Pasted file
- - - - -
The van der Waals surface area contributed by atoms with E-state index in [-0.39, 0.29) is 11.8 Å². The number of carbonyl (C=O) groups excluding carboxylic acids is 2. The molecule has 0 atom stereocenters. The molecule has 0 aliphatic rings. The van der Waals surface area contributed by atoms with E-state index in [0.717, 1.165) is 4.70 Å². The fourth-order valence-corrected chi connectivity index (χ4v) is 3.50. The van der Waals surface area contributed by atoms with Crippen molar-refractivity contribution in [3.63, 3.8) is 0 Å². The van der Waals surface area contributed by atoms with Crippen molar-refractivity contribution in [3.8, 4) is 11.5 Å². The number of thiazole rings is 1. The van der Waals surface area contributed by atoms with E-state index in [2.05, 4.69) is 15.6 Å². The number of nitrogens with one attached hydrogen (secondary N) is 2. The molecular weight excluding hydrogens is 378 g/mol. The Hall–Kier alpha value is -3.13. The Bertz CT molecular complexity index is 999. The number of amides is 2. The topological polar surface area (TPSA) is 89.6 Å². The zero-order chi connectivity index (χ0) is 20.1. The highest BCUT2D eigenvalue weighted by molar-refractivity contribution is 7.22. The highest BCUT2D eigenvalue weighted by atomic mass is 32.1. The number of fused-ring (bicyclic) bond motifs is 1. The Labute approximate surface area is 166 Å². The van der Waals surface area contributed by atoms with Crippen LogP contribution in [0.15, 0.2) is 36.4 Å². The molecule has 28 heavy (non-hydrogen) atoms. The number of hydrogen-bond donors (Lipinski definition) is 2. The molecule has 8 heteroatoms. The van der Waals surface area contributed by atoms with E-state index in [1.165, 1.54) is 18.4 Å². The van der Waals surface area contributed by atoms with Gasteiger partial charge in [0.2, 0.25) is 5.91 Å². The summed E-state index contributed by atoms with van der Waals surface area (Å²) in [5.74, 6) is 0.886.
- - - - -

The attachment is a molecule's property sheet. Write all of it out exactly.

The van der Waals surface area contributed by atoms with E-state index in [-0.39, 0.29) is 11.8 Å². The number of carbonyl (C=O) groups excluding carboxylic acids is 2. The molecule has 0 atom stereocenters. The molecule has 0 aliphatic rings. The van der Waals surface area contributed by atoms with E-state index in [0.717, 1.165) is 4.70 Å². The fourth-order valence-corrected chi connectivity index (χ4v) is 3.50. The van der Waals surface area contributed by atoms with Crippen molar-refractivity contribution in [3.63, 3.8) is 0 Å². The van der Waals surface area contributed by atoms with Crippen molar-refractivity contribution in [3.8, 4) is 11.5 Å². The number of thiazole rings is 1. The van der Waals surface area contributed by atoms with E-state index in [2.05, 4.69) is 15.6 Å². The number of nitrogens with one attached hydrogen (secondary N) is 2. The molecular weight excluding hydrogens is 378 g/mol. The Hall–Kier alpha value is -3.13. The Bertz CT molecular complexity index is 999. The number of amides is 2. The topological polar surface area (TPSA) is 89.6 Å². The zero-order chi connectivity index (χ0) is 20.1. The highest BCUT2D eigenvalue weighted by molar-refractivity contribution is 7.22. The highest BCUT2D eigenvalue weighted by atomic mass is 32.1. The number of fused-ring (bicyclic) bond motifs is 1. The Labute approximate surface area is 166 Å². The van der Waals surface area contributed by atoms with Crippen LogP contribution in [0.15, 0.2) is 36.4 Å². The molecule has 28 heavy (non-hydrogen) atoms. The number of hydrogen-bond donors (Lipinski definition) is 2. The molecule has 8 heteroatoms. The van der Waals surface area contributed by atoms with E-state index in [1.165, 1.54) is 18.4 Å². The van der Waals surface area contributed by atoms with Gasteiger partial charge in [0.2, 0.25) is 5.91 Å². The summed E-state index contributed by atoms with van der Waals surface area (Å²) in [5.74, 6) is 0.886.